The Victim

Chapter One: The house

DUI

Who do you think brought alcohol to the party? It was me, of course. I stole it from mother’s booze cabinet, which is actually larger than my room. And how do you think my friends reacted to the alcoholic stupor? They broke stuff, tried to start a bonfire, vandalized and threw up on their parents. Of course eventually the fingers were pointed at me.

Mother puts me on a chair and starts yelling at me, raving over how I’m an ungrateful little c-word. You know, the usual stuff. I just sit there and watch her. Her resemblance to a rabid dog barking is uncanny. What bothers me most is the pain in my ears from her screams so close to my face. Also the accidental spit that rains on me from her lack of verbal restraint. After she finishes, she slaps me across my face. Twice. But I don’t look away, I just stare at her defiantly.

“What are you looking at!?” She tries to look indignant over my actions, but really it only bothers her I stole her good vodka, freedom vodka, which she was saving up. Father got it as a present after a business deal. She slaps me again. “For this, ohh, for this you’re gonna pay.” As she tries to figure out my punishment, I smile.

“What. What!?” she yells. “There’s nothing left for you to take away,” I say calmly. Then she looks at me, confused. It’s true, she has already taken everything that could possibly bring me any joy. Or at least she thinks she has. I still smuggle books into my room every now and then.

“I’m taking you to a boarding school right now.” she announces when her alcohol-soaked neurons finally make a decision. I struggle to conceal my excitement, keeping a poker face. Her drunkenness makes it easier. “Please, don’t! I beg you!” I say like a soap opera actress. “No, no, no,” she says dragging the words. “You won’t get out of this one.” I must admit, I didn’t expect my plan to work so smoothly.

We drive in the middle of the night to the boarding school. Our house is on the outskirts, so we have to cross long, poorly lit roads. She wants to dump me as soon as possible and be on her way. She plans to just ship me off to some other country and figure the rest out once I get there. That, if she has planned it at all.

As we race way above the speed limit to my new future, I begin to worry it won’t work out. Where will I stay? I don’t have any clothes other than what I have on me. And I doubt she will give me much money. The idea of being in a strange city begins to scare me. I feel the urge to turn back. At least, I know just how bad I have it at home. Outside, anything is possible.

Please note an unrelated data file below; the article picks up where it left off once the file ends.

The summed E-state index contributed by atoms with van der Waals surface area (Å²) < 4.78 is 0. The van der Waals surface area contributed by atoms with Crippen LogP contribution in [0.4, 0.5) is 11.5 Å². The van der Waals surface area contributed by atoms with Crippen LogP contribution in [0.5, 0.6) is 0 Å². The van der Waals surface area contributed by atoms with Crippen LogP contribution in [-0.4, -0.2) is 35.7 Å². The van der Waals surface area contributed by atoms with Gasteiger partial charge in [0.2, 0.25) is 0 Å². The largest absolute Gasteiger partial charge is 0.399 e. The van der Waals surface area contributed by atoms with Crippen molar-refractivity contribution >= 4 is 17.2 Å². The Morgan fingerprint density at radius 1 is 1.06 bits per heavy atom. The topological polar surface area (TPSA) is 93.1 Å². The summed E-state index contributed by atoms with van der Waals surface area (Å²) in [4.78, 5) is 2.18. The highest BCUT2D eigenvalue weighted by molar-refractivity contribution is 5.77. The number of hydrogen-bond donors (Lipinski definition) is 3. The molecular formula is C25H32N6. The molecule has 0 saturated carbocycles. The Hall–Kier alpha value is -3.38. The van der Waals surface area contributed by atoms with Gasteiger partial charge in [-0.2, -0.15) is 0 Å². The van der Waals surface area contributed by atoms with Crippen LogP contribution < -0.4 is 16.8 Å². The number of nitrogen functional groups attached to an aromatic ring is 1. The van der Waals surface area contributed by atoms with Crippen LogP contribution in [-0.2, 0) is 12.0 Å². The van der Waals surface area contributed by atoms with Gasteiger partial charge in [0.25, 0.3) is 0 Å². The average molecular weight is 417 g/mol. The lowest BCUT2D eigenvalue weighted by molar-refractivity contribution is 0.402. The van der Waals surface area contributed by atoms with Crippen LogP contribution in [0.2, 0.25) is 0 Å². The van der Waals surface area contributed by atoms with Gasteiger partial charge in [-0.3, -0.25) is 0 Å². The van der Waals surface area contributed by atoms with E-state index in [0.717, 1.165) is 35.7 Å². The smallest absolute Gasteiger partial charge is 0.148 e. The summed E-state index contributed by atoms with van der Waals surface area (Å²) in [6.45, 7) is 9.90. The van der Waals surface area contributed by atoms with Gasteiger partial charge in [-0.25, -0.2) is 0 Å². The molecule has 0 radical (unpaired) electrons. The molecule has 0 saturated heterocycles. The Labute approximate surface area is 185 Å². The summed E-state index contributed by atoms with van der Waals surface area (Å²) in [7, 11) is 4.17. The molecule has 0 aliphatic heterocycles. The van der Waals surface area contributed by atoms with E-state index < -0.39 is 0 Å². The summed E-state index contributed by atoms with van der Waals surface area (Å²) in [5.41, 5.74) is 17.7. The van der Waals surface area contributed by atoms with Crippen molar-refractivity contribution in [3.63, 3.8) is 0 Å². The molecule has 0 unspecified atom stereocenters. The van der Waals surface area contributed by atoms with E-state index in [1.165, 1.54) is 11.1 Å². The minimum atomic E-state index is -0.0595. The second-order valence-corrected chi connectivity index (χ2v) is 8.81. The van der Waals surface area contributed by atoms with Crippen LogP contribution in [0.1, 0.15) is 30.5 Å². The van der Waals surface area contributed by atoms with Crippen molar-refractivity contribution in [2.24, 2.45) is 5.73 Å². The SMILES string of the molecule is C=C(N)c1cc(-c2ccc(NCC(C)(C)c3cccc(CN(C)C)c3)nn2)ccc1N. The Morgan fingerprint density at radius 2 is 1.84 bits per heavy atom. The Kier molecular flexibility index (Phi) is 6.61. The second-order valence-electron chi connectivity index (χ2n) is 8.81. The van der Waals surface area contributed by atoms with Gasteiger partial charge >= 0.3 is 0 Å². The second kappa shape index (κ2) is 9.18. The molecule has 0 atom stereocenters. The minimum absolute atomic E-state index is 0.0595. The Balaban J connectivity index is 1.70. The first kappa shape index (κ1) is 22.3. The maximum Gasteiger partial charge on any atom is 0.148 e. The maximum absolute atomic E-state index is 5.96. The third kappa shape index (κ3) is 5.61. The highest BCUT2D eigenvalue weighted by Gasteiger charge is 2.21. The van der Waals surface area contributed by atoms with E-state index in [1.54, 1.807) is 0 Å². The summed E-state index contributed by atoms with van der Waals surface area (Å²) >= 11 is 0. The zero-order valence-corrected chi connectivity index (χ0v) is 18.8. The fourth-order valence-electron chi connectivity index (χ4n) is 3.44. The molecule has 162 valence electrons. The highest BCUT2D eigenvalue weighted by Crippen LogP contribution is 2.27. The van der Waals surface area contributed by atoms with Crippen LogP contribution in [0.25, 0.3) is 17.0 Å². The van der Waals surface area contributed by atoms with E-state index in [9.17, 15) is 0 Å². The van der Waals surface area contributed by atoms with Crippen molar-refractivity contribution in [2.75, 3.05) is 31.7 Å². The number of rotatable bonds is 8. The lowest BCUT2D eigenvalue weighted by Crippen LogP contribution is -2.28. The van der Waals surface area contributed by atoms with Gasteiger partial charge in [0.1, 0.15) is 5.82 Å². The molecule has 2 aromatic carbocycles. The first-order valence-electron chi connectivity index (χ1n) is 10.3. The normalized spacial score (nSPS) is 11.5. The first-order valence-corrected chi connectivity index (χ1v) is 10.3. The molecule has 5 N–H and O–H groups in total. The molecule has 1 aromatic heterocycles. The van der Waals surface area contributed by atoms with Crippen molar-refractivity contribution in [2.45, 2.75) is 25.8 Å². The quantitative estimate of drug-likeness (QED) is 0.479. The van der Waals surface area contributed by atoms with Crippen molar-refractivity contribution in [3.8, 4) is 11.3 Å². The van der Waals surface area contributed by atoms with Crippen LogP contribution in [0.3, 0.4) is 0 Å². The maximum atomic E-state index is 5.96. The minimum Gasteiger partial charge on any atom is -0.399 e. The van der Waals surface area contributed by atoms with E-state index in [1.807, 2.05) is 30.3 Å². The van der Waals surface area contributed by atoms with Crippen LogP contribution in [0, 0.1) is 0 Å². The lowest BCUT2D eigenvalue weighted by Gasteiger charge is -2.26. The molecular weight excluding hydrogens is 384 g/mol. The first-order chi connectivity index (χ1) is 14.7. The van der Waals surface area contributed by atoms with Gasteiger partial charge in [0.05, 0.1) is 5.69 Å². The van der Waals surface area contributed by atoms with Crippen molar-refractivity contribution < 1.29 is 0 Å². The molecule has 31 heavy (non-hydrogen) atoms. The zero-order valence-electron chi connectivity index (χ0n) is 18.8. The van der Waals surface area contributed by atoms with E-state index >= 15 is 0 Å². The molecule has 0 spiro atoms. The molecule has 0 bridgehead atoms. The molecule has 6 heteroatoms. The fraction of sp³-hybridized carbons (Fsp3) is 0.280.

“Mother, please turn back, you made your point,” I ask her. “Oh, mother, is it now?” she replies. “You’re not my kid, you can cut the crap.” “Look. I get it. You take the hate you have for your husband on me. But it doesn’t work. It just makes you hate yourself even more, so you drink. Little by little you kill yourself and me. Why don’t you divorce him and be done with it?”

She turns to look at me and is about to open her mouth when she hits the brakes. A loud sound comes from under the car. We spin out of control until the car stops a few meters later. “What was that!?” I yell. I know what I’ve seen, but I don’t want to say it. “P-probably, probably it’s, it’s just a deer,” she says, shaking. “I… I’ll check,” she stutters. “You know… just to be sure.” She steps out of the car and walks as I watch her from the rear-view mirror. “Oh my god!” she screams taking her hands to her face. I immediately run out, heart in hand. In the ground lies a woman, hardly breathing. I cover my mouth with my hands.

Mother is walking around the body, swearing all kinds of profanity. Then it happens. A faint “help” and some blood escape the woman’s lips. “We have to find an ambulance!” I scream, with tears in my eyes. “Let me think!” says mother. The dying woman starts repeating the words “help… me.”

“What is there to think!? She’s alive!” I say. “Shut up and let me think!” she screams. “Where’s the phone?” I ask, but she stays quiet. “The phone!” I say raising my voice. “In the car, in the car…” she finally says. I look for it, but can’t find it anywhere. I run back to mother, yelling “Where did you put it?” and freeze after I see her hunching over the body.

“What are you doing!? Stop! Stop!” I yell, my voice reaching a high pitch of desperation. I try to pull her away but it’s too late. The woman is silent. “What have you done!?” I continue, but she stays quiet. “I… I was drunk. They would’ve put me in prison. There was nothing else to do, nothing else… nothing else to do…” We both stare at the corpse. She gets up and drags me back to the car, turns it around and drives home in silence.